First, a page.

Students from Boynton Middle School enjoyed a frenzied day of ecoforestry and woodcraft last May. Here are some pictures, and some quotations from the students:
"I am proud to say, that was the best educational field trip I have ever attended." --Brittany Morse
"...It was a great experience that should continue to happen for seventh graders in the future." --Bobby Ochshorn
"...by the end of the day, I viewed forest ecology in a whole new way. The pure asthetic beauty of the forest alone proved to me that no forest should ever be completely destroyed. We learned that when people cut down the best, strongest trees instead of the weaker onces, it not only kills that tree, but weakens the forest drastically, and destroys the home of many animals. This sparks a chain reaction, and with only weaker trees let, the forest may eventually die." --Sophie Ostkend
"I had fun learning how to test soil for PH, nitrogen, and phosphorus." --Rachel J. Cooper
Daniel Mullins, a professor from Cornell's school of Environmental Engineering, shows students how to measure beam deflection.
"My favorite was the engineering station, where we measured the deflection of wooden beams. It was very interesting how in different positions the beam has different strenghts." --Peter Wheeler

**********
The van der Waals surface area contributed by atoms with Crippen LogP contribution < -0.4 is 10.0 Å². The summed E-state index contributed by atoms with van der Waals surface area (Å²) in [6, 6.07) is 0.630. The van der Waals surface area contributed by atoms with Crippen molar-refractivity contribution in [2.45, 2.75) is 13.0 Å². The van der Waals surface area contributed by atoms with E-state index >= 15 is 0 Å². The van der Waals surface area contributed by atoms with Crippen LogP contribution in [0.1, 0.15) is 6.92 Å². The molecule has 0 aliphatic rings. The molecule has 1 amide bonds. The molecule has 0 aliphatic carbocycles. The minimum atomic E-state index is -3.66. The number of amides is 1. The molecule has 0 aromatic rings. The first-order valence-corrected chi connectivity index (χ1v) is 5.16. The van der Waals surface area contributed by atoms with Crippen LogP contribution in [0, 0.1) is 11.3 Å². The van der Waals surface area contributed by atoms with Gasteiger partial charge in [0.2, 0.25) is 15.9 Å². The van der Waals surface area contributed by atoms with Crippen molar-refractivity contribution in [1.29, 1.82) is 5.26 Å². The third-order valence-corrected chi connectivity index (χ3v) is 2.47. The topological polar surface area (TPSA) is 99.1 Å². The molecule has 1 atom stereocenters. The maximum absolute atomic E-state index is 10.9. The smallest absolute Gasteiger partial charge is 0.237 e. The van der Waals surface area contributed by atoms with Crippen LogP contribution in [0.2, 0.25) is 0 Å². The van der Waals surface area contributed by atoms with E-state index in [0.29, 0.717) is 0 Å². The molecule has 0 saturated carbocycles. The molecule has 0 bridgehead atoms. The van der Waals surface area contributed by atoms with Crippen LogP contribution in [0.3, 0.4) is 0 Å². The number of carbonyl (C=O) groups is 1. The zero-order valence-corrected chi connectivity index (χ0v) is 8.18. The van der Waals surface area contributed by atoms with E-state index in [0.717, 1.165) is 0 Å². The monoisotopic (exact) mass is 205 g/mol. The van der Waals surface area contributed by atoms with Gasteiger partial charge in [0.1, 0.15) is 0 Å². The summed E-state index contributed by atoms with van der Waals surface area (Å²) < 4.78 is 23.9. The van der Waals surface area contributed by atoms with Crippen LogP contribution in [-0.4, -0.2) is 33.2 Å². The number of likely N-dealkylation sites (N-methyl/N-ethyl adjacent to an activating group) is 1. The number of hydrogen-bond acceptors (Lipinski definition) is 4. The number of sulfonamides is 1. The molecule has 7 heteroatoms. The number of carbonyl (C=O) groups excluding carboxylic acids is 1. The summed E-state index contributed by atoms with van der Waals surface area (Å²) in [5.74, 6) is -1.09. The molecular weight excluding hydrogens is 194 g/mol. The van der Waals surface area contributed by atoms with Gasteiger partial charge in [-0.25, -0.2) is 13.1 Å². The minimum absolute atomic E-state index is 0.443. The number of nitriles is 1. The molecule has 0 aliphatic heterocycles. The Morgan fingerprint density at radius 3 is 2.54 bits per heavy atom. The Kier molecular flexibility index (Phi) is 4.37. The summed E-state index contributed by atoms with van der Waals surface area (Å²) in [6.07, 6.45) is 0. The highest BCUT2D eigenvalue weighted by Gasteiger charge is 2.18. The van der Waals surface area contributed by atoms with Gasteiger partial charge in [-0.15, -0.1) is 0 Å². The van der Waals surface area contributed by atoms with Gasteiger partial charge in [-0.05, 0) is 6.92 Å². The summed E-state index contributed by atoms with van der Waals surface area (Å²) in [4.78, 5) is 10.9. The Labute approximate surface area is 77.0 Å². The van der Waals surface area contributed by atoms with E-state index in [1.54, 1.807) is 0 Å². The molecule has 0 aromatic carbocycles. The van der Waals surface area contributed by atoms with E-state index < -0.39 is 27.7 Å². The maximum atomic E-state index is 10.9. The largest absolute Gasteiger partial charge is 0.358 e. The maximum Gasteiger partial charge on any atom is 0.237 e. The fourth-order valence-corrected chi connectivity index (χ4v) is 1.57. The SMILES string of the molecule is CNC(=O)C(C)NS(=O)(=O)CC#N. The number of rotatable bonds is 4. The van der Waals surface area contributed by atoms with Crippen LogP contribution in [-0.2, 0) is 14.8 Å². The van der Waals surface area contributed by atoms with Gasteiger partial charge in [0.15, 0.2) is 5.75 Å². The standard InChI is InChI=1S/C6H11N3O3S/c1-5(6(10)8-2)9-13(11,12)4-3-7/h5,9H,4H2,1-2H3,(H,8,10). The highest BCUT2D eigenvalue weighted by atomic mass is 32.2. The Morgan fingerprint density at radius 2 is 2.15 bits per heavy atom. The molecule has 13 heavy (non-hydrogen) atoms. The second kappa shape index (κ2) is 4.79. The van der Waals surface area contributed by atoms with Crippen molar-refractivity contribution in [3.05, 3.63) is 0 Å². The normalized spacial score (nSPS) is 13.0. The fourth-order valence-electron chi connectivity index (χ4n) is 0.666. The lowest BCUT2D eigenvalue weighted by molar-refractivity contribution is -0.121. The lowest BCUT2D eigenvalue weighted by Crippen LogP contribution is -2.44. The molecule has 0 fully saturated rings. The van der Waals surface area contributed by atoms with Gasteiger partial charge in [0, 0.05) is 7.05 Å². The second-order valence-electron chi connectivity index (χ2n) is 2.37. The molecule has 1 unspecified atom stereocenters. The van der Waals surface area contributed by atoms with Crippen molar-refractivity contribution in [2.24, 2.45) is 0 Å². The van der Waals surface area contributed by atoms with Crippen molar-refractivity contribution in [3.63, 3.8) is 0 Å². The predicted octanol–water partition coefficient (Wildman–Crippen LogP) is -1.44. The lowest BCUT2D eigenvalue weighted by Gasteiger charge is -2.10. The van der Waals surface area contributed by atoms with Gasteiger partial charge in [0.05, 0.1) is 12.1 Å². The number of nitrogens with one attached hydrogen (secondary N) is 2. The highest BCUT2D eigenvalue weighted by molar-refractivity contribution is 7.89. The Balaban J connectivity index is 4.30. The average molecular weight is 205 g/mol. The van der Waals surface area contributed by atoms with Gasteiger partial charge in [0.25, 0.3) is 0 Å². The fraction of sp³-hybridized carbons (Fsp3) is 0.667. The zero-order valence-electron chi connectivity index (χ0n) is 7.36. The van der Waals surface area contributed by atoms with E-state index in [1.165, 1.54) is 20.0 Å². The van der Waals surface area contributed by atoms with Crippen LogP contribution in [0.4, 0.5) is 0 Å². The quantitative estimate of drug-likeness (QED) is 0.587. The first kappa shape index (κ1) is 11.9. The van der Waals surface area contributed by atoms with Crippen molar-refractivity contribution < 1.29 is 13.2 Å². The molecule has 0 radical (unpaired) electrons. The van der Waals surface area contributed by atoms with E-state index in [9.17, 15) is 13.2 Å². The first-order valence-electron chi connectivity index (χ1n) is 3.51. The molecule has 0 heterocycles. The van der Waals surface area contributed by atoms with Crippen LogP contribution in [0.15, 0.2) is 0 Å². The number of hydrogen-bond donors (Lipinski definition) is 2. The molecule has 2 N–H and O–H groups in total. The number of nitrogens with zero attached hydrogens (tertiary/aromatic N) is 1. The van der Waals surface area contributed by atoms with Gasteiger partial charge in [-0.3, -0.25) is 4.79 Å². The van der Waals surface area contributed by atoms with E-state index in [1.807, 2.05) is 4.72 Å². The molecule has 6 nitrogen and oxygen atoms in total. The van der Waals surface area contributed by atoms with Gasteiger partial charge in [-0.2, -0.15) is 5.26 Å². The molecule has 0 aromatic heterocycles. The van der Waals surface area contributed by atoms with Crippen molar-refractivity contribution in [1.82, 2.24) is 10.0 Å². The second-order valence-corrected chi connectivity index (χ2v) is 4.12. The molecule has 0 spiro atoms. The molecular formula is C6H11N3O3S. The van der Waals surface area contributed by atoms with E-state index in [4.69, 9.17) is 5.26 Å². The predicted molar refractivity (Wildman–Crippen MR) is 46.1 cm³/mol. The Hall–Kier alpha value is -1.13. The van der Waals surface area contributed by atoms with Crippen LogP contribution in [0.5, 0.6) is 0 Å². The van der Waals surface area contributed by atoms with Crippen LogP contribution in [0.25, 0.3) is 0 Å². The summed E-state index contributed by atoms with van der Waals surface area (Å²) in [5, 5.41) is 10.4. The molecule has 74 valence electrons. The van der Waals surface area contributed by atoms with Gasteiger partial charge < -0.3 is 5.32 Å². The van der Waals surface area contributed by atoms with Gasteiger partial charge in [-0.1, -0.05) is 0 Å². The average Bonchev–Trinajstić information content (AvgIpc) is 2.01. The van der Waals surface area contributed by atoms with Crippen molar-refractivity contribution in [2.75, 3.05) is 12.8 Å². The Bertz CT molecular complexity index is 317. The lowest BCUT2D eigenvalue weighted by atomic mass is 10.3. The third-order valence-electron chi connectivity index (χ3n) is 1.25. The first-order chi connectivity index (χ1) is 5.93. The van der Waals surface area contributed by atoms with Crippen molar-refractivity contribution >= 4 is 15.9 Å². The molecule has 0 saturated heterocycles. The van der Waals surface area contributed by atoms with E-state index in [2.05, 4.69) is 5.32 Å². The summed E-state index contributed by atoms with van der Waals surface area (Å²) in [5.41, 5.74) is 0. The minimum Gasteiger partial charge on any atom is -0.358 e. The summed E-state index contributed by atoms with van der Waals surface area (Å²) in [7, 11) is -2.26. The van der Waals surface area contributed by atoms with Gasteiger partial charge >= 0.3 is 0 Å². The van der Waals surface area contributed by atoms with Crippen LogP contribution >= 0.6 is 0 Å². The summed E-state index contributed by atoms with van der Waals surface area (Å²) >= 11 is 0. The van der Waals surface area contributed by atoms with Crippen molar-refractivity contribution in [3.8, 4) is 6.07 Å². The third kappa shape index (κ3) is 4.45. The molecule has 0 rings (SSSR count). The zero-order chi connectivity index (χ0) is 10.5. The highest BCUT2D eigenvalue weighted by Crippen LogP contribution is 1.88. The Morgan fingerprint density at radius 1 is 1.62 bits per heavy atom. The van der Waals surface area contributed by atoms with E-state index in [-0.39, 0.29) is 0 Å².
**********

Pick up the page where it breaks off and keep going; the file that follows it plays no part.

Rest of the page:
"My favorite activity was learning about deflection and how much wood would deflect. It was so cool to learn about how engineers use it." -- Jonathan Yale-Loehr.
"...we learned how to map the trees around us. During this I learned how to tell trees apart by their leaves. We used a compass to tell which direction the tree was in and then measured the distance from a stake to the tree. That helped us know where to place the marker on our map. We also got the DBH of the trees to write down." --Alice MacDonald
Students are versed in sawcraft, and the importance of "measure twice ...".
Making wooden pegs by hand.
"There is some primative instince still locked up inside of me that makes hitting something with a hammer the funnest thing I could possibly do" -- Ted Stinson
A seething mass of students in a craft frenzy, working the recently harvested wood.
"My favorite experiences during this field trip were the hands-on portions such as crafts, because that is what made it so unique from the other field trips I have taken over the last couple of years." --Nick Renegar
Making a new friend.
Students saw how this stocky draft horse was able to extract timber with minimal environmental impact.